1. Historical perspective
2. Objectives of research
A vast variety of non-wood forest products (NWFP) are known. For millennia, forest dwellers have thrived on harvest of fruits, nuts, leaves, tubers, saps and medicinal products gathered from the forests. Due to over emphasis on timber production during most of the recent times, however, these products were neglected by the foresters and policy makers.
Despite the lack of attention, collection, processing and trade of NWFP thrived, because of their social and cultural roots in the local communities. Some of these products are among the oldest traded commodities. Wood and wood products have become major international commodities only during recent times, but the non-wood products were traded over long distances for many centuries.
The ancient Egyptians, for example, imported gum arabic from Sudan and used it for preparation of colours for painting and mummifying 1. Similarly, this commodity was considered an important article of commerce in France, as early as 1349, when the Treasury of Philippe V imposed a tax on it.
1 Hubert Jacob de Cordemoy (1900), p 14; reported by Beshai, 1984.
Records show that trade in sandalwood oil dates back to the 12th century and by the 15th century the oil attracted attention of the traders from the West. By 1910 annual export of sandalwood had reached 600 tonnes (Menon, 1989a). Exports of an essential oil, Ylang Ylang, had started from the Philippines in 1864.
Brazil nuts were introduced in the
world commerce by Dutch traders during 18th century, during the period when they attempted
to colonize eastern Amazona (Mori and Prance, 1990). A prosperous trade developed soon
after Brazil opened its ports to world trade in the late 19th century and Brazil nuts have
been an important article of trade since that period. Bed ore that it was an important
subsistence product for Amerindians and later for the colonists.
This study attempts to bring together available information on international trade in non-timber forest products. The specific terms of reference for the consultancy are reproduced below:
i. To study and analyze the international trade in non-wood forest products by categories, based on available information such as trade statistics of ITC and FAO commodities group.
ii. To construct the trends in trade and conceptualise the importance of non-wood forest products, relative to wood products.
iii. Examine the structures and arrangements relevant to international trade in NWFP and other relevant aspects.
iv. Prepare an analytical report incorporating findings and indicative strategies for development of NWFP, especially at FAO.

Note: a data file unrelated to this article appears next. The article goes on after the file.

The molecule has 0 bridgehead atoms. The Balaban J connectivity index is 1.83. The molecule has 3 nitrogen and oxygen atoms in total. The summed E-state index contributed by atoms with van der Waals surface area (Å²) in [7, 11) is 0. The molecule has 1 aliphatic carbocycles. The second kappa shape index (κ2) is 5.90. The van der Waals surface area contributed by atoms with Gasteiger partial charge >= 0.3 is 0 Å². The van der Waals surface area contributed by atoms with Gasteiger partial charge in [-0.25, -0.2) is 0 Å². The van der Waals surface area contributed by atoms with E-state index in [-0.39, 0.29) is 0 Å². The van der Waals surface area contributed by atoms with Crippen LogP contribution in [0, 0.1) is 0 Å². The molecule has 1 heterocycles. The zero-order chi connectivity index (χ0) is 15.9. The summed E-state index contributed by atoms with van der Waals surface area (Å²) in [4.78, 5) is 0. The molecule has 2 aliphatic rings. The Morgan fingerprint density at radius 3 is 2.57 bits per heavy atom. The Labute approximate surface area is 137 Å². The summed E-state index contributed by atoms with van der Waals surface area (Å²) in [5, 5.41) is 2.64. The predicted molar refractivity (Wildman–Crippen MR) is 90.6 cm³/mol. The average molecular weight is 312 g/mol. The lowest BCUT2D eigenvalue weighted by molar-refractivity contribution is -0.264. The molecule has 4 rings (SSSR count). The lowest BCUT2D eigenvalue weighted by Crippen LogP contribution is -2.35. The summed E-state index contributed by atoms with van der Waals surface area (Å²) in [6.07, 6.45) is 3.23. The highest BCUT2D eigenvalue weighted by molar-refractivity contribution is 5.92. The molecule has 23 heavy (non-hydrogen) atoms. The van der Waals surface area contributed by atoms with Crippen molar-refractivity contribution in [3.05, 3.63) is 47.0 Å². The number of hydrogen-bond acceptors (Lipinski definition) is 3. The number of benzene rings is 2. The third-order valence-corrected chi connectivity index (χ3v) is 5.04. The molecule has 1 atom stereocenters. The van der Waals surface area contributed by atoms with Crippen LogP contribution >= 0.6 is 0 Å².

Basic information in NWFP is seriously lacking. Reliable data are no where painfully lacking as with NWFP. In order to comply with this demand, this report aims at providing a perspective, along which the conservation and development of the NWFP sector can be approached.
Because of the limited time available to the consultant, this report cannot pretend to be anywhere near comprehensive. Out of a long list of commercially important products, only a few were selected for a detailed treatment. The rest of them were mentioned in passing only, just to document their commercial significance, in the hope that they may be picked up for a comprehensive study in future. Although effort has been made to list as many of the products as possible, some of them still might have been missed.
The report is based on information gathered from secondary sources including national trade statistics, UNSO Comtrade data base, international journals and some commodity specific trade reports. Trade statistics, as far as they do exist, are to be handled with much thought, as a very large volume of NWFP are being traded unregistered. Under reporting or not reporting at all, double counting, grouping of NWFP among themselves and with other products, and the use of unrealistic prices are among the systematic short comings of these statistics. Such statistics, however, are the starting point to get information and at best can be considered as indicative only. A study of this nature would never be complete without getting first hand information from dealers of the products in the producing countries. This, however, was not possible, because of time limitation, and reliance had to be made on secondary sources of information.